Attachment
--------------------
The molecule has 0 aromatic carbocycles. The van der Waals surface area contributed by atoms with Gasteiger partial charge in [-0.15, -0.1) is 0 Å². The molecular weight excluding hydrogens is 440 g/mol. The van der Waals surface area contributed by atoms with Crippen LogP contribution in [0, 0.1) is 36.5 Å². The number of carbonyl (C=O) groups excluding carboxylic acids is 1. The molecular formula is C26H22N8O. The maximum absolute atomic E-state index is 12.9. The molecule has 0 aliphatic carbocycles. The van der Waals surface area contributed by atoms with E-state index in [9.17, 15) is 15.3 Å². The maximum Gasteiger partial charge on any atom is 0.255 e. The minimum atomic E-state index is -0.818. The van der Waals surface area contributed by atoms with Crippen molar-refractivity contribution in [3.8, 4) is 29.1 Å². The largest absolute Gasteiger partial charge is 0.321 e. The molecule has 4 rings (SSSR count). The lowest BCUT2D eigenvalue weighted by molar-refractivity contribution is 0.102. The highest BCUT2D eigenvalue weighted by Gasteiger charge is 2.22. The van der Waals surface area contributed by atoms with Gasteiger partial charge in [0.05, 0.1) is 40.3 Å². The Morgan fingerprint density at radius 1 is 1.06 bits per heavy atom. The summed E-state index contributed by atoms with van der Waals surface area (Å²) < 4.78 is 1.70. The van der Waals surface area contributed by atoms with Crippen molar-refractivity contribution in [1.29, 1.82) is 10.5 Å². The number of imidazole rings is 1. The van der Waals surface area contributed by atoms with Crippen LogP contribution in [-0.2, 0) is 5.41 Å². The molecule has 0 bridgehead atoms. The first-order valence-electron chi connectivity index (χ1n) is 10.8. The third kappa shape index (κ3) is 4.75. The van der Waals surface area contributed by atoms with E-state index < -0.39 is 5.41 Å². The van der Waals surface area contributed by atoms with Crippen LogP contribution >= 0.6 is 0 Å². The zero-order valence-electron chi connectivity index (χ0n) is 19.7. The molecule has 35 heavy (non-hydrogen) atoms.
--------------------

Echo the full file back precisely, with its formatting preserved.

The molecule has 0 aromatic carbocycles. The van der Waals surface area contributed by atoms with Gasteiger partial charge in [-0.15, -0.1) is 0 Å². The molecular weight excluding hydrogens is 440 g/mol. The van der Waals surface area contributed by atoms with Crippen LogP contribution in [0, 0.1) is 36.5 Å². The number of carbonyl (C=O) groups excluding carboxylic acids is 1. The molecular formula is C26H22N8O. The maximum absolute atomic E-state index is 12.9. The molecule has 0 aliphatic carbocycles. The van der Waals surface area contributed by atoms with E-state index in [9.17, 15) is 15.3 Å². The maximum Gasteiger partial charge on any atom is 0.255 e. The minimum atomic E-state index is -0.818. The van der Waals surface area contributed by atoms with Crippen molar-refractivity contribution in [3.8, 4) is 29.1 Å². The largest absolute Gasteiger partial charge is 0.321 e. The molecule has 4 rings (SSSR count). The lowest BCUT2D eigenvalue weighted by molar-refractivity contribution is 0.102. The highest BCUT2D eigenvalue weighted by Gasteiger charge is 2.22. The van der Waals surface area contributed by atoms with Gasteiger partial charge in [0.05, 0.1) is 40.3 Å². The Morgan fingerprint density at radius 1 is 1.06 bits per heavy atom. The summed E-state index contributed by atoms with van der Waals surface area (Å²) < 4.78 is 1.70. The van der Waals surface area contributed by atoms with Crippen molar-refractivity contribution in [1.29, 1.82) is 10.5 Å². The number of imidazole rings is 1. The van der Waals surface area contributed by atoms with Crippen LogP contribution in [-0.2, 0) is 5.41 Å². The molecule has 0 bridgehead atoms. The first-order valence-electron chi connectivity index (χ1n) is 10.8. The third kappa shape index (κ3) is 4.75. The van der Waals surface area contributed by atoms with E-state index < -0.39 is 5.41 Å². The van der Waals surface area contributed by atoms with Crippen LogP contribution >= 0.6 is 0 Å². The zero-order valence-electron chi connectivity index (χ0n) is 19.7. The molecule has 35 heavy (non-hydrogen) atoms.